Background: While stimulant-dependent individuals continue to make risky decisions, in spite of poor outcomes, much less is known about decision-making characteristics of occasional stimulant users (OSU) at risk for developing stimulant dependence. This study examines whether OSU exhibit inefficient learning and execution of reinforced decision-outcome contingencies. Methods: Occasional stimulant users (n = 161) and stimulant-naïve comparison subjects (CTL) (n = 48) performed a Paper Scissors Rock task during functional magnetic resonance imaging. Selecting a particular option was associated with a predetermined probability of winning, which was altered repeatedly to examine neural and behavioral characteristics of reinforced contingencies. Results: Occasional stimulant users displayed greater anterior insula, inferior frontal gyrus, and dorsal striatum activation than CTL during late trials when contingencies were familiar (as opposed to being learned) in the presence of comparable behavioral performance in both groups. Follow-up analyses demonstrated that during late trials: 1) OSU with high cannabis use displayed greater activation in these brain regions than CTL, whereas OSU with low cannabis use did not differ from the other two groups; and 2) OSU preferring cocaine exhibited greater anterior insula, inferior frontal gyrus, and dorsal striatum activation than CTL and also displayed higher activation in the former two regions than OSU who preferred prescription stimulants. Conclusions: Occasional stimulant users exhibit inefficient resource allocation during the execution of reinforced contingencies that may be a result of additive effects of cocaine and cannabis use. A critical next step is to establish whether this inefficiency predicts transition to stimulant dependence. © 2013 Society of Biological Psychiatry.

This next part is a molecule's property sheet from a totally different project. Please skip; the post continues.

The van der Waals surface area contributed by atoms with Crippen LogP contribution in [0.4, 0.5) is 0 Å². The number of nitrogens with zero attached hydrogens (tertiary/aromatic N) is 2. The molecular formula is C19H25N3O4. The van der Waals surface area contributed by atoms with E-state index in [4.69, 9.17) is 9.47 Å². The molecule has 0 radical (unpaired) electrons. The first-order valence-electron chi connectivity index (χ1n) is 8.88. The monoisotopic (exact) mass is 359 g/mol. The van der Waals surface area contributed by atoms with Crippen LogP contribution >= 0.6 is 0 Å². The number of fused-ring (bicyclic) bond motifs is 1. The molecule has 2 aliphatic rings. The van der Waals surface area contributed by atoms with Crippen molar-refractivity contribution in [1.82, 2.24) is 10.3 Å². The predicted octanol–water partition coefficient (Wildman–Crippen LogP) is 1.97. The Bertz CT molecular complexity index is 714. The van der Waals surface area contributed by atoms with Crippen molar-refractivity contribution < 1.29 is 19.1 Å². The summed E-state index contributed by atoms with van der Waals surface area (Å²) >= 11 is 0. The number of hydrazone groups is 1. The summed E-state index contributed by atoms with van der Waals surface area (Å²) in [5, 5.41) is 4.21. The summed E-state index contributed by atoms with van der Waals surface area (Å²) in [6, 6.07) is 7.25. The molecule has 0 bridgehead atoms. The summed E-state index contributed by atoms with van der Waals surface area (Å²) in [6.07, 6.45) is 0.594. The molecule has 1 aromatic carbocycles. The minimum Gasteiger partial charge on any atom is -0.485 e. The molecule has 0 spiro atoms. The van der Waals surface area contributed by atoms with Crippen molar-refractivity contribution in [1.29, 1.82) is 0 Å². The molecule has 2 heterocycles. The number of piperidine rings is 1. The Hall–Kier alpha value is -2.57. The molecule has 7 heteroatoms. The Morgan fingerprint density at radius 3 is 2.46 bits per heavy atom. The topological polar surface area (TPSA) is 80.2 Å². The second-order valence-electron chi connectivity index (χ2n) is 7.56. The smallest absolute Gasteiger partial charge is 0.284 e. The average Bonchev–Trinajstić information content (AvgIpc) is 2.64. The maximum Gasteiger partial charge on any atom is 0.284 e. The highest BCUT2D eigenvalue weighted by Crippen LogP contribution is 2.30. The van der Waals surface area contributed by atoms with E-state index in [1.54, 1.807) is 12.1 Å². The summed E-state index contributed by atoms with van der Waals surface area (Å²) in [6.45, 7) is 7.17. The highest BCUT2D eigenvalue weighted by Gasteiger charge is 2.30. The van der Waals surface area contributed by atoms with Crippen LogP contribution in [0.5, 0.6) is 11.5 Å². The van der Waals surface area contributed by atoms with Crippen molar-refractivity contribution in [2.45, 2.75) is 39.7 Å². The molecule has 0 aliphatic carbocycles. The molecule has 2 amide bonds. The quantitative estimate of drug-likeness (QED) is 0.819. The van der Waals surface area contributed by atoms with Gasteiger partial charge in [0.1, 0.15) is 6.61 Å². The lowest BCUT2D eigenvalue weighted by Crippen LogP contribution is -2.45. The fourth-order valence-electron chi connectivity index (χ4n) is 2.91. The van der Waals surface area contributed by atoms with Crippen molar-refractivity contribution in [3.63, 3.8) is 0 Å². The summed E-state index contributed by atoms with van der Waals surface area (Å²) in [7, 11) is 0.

Mendeley saves you time finding and organizing research
Choose a citation style from the tabs below